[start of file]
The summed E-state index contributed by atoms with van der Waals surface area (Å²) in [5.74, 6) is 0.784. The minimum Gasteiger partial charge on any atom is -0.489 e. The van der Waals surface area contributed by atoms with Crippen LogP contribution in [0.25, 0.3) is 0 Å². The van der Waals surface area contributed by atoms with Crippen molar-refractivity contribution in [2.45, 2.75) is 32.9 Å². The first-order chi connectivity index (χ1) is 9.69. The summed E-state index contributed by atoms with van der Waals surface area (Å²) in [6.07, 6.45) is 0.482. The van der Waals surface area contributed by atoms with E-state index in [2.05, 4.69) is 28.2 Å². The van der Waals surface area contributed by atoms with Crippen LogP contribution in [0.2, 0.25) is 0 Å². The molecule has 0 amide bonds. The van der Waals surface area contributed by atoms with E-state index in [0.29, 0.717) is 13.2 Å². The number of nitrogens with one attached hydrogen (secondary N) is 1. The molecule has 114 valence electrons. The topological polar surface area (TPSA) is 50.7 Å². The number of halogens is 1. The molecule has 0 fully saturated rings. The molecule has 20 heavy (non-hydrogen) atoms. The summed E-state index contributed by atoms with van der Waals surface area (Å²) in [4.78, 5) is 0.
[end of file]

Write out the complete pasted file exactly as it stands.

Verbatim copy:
The summed E-state index contributed by atoms with van der Waals surface area (Å²) in [5.74, 6) is 0.784. The minimum Gasteiger partial charge on any atom is -0.489 e. The van der Waals surface area contributed by atoms with Crippen LogP contribution in [0.25, 0.3) is 0 Å². The van der Waals surface area contributed by atoms with Crippen molar-refractivity contribution in [2.45, 2.75) is 32.9 Å². The first-order chi connectivity index (χ1) is 9.69. The summed E-state index contributed by atoms with van der Waals surface area (Å²) in [6.07, 6.45) is 0.482. The van der Waals surface area contributed by atoms with E-state index in [2.05, 4.69) is 28.2 Å². The van der Waals surface area contributed by atoms with Crippen LogP contribution in [0.2, 0.25) is 0 Å². The molecule has 0 amide bonds. The van der Waals surface area contributed by atoms with E-state index in [0.29, 0.717) is 13.2 Å². The number of nitrogens with one attached hydrogen (secondary N) is 1. The molecule has 114 valence electrons. The topological polar surface area (TPSA) is 50.7 Å². The number of halogens is 1. The molecule has 0 fully saturated rings. The molecule has 20 heavy (non-hydrogen) atoms. The summed E-state index contributed by atoms with van der Waals surface area (Å²) in [4.78, 5) is 0.